Intraspecific genetic variation matters when predicting seagrass distribution under climate change
Peer reviewed, Journal article
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Original versionHu, Z.-M., Zhang, Q.‐S., Zhang, J., Kass, J. M., Mammola, S., Fresia, P., Draisma, S. G. A., Assis, J., Jueterbock, A., Masashi, Y. & Zhang, Z. (2021). Intraspecific genetic variation matters when predicting seagrass distribution under climate change. Molecular Ecology, 30(15), 3840-3855. doi: 10.1111/mec.15996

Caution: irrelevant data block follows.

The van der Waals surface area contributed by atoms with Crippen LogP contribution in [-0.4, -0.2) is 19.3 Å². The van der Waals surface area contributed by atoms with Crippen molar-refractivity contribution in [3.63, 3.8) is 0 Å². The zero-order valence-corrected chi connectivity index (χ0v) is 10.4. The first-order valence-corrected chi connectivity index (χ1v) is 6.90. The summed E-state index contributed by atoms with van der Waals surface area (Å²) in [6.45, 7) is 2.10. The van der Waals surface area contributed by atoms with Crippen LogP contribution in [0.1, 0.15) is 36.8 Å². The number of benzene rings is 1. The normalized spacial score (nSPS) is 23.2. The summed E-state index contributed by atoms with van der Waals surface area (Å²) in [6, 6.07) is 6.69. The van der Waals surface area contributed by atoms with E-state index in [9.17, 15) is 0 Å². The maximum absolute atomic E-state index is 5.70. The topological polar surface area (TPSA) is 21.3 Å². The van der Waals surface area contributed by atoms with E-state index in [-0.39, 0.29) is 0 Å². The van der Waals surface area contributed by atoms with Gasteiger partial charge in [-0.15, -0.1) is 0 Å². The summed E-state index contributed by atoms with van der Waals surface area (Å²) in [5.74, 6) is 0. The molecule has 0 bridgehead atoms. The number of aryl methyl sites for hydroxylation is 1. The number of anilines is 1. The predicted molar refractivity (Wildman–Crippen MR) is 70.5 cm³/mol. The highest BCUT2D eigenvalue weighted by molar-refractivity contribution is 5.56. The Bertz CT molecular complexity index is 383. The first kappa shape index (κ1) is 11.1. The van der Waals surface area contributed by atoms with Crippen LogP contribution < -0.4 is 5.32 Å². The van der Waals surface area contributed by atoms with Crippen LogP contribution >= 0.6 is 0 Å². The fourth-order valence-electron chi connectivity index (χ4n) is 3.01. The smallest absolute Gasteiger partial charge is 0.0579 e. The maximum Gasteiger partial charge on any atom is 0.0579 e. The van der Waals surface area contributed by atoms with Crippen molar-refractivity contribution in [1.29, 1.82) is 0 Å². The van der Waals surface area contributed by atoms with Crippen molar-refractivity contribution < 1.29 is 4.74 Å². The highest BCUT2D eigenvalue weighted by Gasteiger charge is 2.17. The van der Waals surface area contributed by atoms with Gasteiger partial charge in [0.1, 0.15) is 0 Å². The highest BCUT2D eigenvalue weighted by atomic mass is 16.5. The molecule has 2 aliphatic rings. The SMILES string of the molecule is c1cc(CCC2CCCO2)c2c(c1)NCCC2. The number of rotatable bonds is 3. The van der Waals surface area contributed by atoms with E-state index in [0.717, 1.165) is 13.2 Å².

Seagrasses play a vital role in structuring coastal marine ecosystems, but their distributional range and genetic diversity have declined rapidly in recent decades. To improve conservation of seagrass species, it is important to predict how climate change may impact their ranges. Such predictions are typically made with correlative species distribution models (SDMs), which can estimate a species’ potential distribution under present and future climatic scenarios given species’ presence data and climatic predictor variables. However, these models are typically constructed with species-level data, and thus ignore intraspecific genetic variability, which can give rise to populations with adaptations to heterogeneous climatic conditions. Here, we explore the link between intraspecific adaptation and niche differentiation in Thalassia hemprichii, a seagrass broadly distributed in the tropical Indo-Pacific Ocean and a crucial provider of habitat for numerous marine species. By retrieving and re-analysing microsatellite data from previous studies, we delimited two distinct phylogeographical lineages within the nominal species and found an intermediate level of differentiation in their multidimensional environmental niches, suggesting the possibility for local adaptation. We then compared projections of the species’ habitat suitability under climate change scenarios using species-level and lineage-level SDMs. In the Central Tropical Indo-Pacific region, models for both levels predicted considerable range contraction in the future, but the lineage-level models predicted more severe habitat loss. Importantly, the two modelling approaches predicted opposite patterns of habitat change in the Western Tropical Indo-Pacific region. Our results highlight the necessity of conserving distinct populations and genetic pools to avoid regional extinction due to climate change and have important implications for guiding future management of seagrasses.